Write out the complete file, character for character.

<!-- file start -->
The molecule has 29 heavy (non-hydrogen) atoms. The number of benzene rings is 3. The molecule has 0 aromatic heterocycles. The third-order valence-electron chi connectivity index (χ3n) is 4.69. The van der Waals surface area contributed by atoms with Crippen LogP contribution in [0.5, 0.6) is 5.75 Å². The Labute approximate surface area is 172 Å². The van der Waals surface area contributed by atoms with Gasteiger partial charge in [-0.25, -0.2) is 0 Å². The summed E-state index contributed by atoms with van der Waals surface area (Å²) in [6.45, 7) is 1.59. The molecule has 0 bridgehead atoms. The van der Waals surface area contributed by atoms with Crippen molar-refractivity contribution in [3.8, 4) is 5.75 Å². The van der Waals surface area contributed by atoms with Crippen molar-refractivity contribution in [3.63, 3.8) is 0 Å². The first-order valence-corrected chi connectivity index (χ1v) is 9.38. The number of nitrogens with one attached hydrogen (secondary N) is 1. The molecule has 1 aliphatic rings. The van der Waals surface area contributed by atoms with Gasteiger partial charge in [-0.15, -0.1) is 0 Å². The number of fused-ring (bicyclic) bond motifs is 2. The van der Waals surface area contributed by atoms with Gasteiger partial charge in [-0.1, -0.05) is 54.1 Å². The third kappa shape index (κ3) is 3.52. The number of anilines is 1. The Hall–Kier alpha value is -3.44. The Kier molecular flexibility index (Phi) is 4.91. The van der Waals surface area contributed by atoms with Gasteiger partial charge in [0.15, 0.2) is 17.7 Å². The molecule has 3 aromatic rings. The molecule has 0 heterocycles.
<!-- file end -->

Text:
The molecule has 29 heavy (non-hydrogen) atoms. The number of benzene rings is 3. The molecule has 0 aromatic heterocycles. The third-order valence-electron chi connectivity index (χ3n) is 4.69. The van der Waals surface area contributed by atoms with Crippen LogP contribution in [0.5, 0.6) is 5.75 Å². The Labute approximate surface area is 172 Å². The van der Waals surface area contributed by atoms with Gasteiger partial charge in [-0.25, -0.2) is 0 Å². The summed E-state index contributed by atoms with van der Waals surface area (Å²) in [6.45, 7) is 1.59. The molecule has 0 bridgehead atoms. The van der Waals surface area contributed by atoms with Crippen molar-refractivity contribution in [3.8, 4) is 5.75 Å². The van der Waals surface area contributed by atoms with Crippen molar-refractivity contribution in [3.63, 3.8) is 0 Å². The first-order valence-corrected chi connectivity index (χ1v) is 9.38. The number of nitrogens with one attached hydrogen (secondary N) is 1. The molecule has 1 aliphatic rings. The van der Waals surface area contributed by atoms with Gasteiger partial charge in [-0.15, -0.1) is 0 Å². The number of fused-ring (bicyclic) bond motifs is 2. The van der Waals surface area contributed by atoms with Gasteiger partial charge in [-0.1, -0.05) is 54.1 Å². The third kappa shape index (κ3) is 3.52. The number of anilines is 1. The Hall–Kier alpha value is -3.44. The Kier molecular flexibility index (Phi) is 4.91. The van der Waals surface area contributed by atoms with Gasteiger partial charge in [0.15, 0.2) is 17.7 Å². The molecule has 3 aromatic rings. The molecule has 0 heterocycles.